Sep. 27, 2000 ROCHESTER, Minn. -- Researchers at Mayo Clinic have discovered that mutations in a newly isolated gene, AXIN2, lead to the development of colorectal cancer. This gene belongs to an important cell pathway that contains several other genes whose mutations have also been linked to colorectal or other cancers.
The study, to be published in the Oct. 1 issue of Nature Genetics, demonstrates that mutations in the AXIN2 gene cause colorectal cancer by elevating the level of Beta-catenin, a protein known to be associated with the development of colorectal cancer.
"It has been known for a while that mutations in Adenomatous Polyposis Coli (APC) or Beta-catenin genes cause a certain percentage of colorectal cancer," says Dr. Wanguo Liu, a Mayo Clinic molecular geneticist and lead investigator of this study. "Since AXIN2 interacts with APC and Beta-catenin in the same pathway, we suspected that AXIN2 mutations might also lead to colorectal cancer. We have now confirmed this association to be true."
Dr. Liu and his team of researchers began the current work about two years ago, with the support of three other Mayo Clinic investigators, including Drs. Patrick Roche, David Smith and Stephen Thibodeau. To screen for mutations in the AXIN2 gene, they examined DNA from 105 colorectal cancer samples. Of these samples, 45 had defective mismatch repair, one of the cell’s mechanisms to correct DNA replication errors. All 11 mutations identified were in this group. Thus, the researchers concluded that the AXIN2 mutations appear to be specifically associated with colorectal cancer with defective mismatch repair.
Colorectal cancer accounts for 10 percent of all cancers in the United States. Approximately 130,200 new cases of colorectal cancer will be diagnosed this year and 56,300 people will die from the disease. Previous studies have shown that about 15 percent of all colorectal cancers are associated with defective mismatch repair. Of those with defective mismatch repair, 30 percent now have been shown to harbor mutations in the AXIN2 gene.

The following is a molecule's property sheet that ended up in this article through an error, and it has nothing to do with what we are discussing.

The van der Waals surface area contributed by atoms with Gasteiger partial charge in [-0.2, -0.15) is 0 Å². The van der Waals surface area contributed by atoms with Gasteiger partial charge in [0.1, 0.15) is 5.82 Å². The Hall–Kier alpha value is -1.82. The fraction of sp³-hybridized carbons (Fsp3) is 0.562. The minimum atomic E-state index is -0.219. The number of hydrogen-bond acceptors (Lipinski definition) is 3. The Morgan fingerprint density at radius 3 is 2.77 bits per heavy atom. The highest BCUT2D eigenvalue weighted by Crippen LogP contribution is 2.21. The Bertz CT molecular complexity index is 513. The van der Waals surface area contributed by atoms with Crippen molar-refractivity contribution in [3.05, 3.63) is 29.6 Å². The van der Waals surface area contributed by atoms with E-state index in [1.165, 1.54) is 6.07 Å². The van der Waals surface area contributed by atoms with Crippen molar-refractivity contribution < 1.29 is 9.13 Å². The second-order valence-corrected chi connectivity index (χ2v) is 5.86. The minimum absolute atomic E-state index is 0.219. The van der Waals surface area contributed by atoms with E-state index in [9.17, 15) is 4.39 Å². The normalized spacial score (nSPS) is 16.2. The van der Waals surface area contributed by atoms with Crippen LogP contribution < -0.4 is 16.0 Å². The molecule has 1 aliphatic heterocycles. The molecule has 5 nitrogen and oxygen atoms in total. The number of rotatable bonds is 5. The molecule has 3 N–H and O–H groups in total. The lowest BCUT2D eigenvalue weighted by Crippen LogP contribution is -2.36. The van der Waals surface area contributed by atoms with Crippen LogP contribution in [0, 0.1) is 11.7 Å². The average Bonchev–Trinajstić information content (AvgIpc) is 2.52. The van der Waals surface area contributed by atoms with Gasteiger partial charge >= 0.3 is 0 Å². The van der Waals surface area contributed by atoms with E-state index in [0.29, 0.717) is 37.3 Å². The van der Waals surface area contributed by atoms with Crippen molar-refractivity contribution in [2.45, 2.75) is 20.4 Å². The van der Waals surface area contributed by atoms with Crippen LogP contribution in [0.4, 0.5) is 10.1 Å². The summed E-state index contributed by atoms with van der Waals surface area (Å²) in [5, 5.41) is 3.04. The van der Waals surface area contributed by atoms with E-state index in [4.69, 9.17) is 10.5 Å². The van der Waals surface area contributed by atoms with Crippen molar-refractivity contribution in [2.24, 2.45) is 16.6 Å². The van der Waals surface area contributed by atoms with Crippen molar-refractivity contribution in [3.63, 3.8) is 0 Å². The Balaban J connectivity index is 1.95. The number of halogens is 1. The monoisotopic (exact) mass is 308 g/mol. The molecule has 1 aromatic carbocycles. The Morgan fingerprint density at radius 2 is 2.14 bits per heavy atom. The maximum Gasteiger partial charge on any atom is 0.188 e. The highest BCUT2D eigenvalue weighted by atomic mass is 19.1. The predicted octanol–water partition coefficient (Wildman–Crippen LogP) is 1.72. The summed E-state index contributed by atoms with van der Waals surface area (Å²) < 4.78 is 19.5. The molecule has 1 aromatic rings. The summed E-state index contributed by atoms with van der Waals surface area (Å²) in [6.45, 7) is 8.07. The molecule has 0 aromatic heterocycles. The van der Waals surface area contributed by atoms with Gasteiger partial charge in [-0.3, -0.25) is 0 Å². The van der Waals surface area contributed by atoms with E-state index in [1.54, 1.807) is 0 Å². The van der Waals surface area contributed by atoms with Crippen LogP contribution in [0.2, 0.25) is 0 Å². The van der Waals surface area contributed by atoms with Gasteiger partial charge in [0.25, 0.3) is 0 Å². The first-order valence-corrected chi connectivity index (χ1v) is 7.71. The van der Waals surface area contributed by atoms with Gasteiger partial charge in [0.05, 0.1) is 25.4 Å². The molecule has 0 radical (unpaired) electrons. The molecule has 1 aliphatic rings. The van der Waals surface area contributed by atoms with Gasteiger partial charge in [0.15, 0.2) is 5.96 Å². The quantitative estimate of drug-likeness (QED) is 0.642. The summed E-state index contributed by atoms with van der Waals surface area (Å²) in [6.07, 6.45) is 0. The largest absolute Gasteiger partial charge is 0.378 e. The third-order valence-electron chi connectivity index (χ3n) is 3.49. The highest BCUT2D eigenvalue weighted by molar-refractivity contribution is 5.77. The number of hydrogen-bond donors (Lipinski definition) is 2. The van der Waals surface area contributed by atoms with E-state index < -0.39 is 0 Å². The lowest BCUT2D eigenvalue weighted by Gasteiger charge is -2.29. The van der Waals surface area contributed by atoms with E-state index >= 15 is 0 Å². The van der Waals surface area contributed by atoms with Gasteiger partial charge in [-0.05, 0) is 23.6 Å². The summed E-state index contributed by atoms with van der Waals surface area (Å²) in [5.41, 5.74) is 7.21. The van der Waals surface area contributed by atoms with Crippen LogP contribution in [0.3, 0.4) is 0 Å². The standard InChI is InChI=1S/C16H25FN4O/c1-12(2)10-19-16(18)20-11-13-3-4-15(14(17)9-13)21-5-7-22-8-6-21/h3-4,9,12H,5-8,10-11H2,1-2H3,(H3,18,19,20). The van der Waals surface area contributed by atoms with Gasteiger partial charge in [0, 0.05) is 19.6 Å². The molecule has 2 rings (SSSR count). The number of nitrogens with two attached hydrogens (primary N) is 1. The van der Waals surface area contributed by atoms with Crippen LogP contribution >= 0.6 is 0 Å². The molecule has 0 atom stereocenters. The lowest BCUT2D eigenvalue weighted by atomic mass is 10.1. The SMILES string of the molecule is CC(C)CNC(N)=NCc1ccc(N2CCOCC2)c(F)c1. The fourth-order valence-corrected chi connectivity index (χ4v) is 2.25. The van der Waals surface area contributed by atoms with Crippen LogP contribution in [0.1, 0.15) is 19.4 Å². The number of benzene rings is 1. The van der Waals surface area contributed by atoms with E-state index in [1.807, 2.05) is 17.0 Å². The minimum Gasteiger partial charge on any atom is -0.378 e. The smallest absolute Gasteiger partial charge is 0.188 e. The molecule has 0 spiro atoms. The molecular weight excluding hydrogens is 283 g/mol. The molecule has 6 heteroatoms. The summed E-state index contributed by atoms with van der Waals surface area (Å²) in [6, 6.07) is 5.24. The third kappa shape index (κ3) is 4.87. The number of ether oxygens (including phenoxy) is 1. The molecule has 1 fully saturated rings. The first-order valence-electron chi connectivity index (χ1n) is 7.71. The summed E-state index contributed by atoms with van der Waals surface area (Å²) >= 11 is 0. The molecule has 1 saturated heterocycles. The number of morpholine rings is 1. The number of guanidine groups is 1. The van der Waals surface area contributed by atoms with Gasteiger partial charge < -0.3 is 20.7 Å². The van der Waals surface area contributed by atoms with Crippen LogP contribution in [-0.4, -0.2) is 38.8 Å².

According to Dr. Liu, although only a small percentage of colorectal cancer patients could benefit from this finding, the discovery of how defective mismatch repair contributes to colorectal cancer development through mutations in the AXIN2 gene may have broad applications in solving research mysteries in other gastroenterological cancers.
"Clinically, screening for mutations in the AXIN2 gene may aid in distinguishing a subgroup of colorectal cancer from others for specific therapeutic decision-making," says Dr. Liu. "It even may be possible to treat cancers in which the AXIN2 gene is defective by using gene therapy to transplant functional copies of the gene into patients’ cells, thus repairing the genetic defect causing the cancer."
Dr. Liu’s group now has developed a rapid procedure for scanning and detecting mutations in the AXIN2 gene. At present, his team is trying to determine the precise mechanism of how this gene is involved in cancer development and whether this gene product can be used as an effective therapeutic molecule for suppressing growth of colorectal or other cancers.
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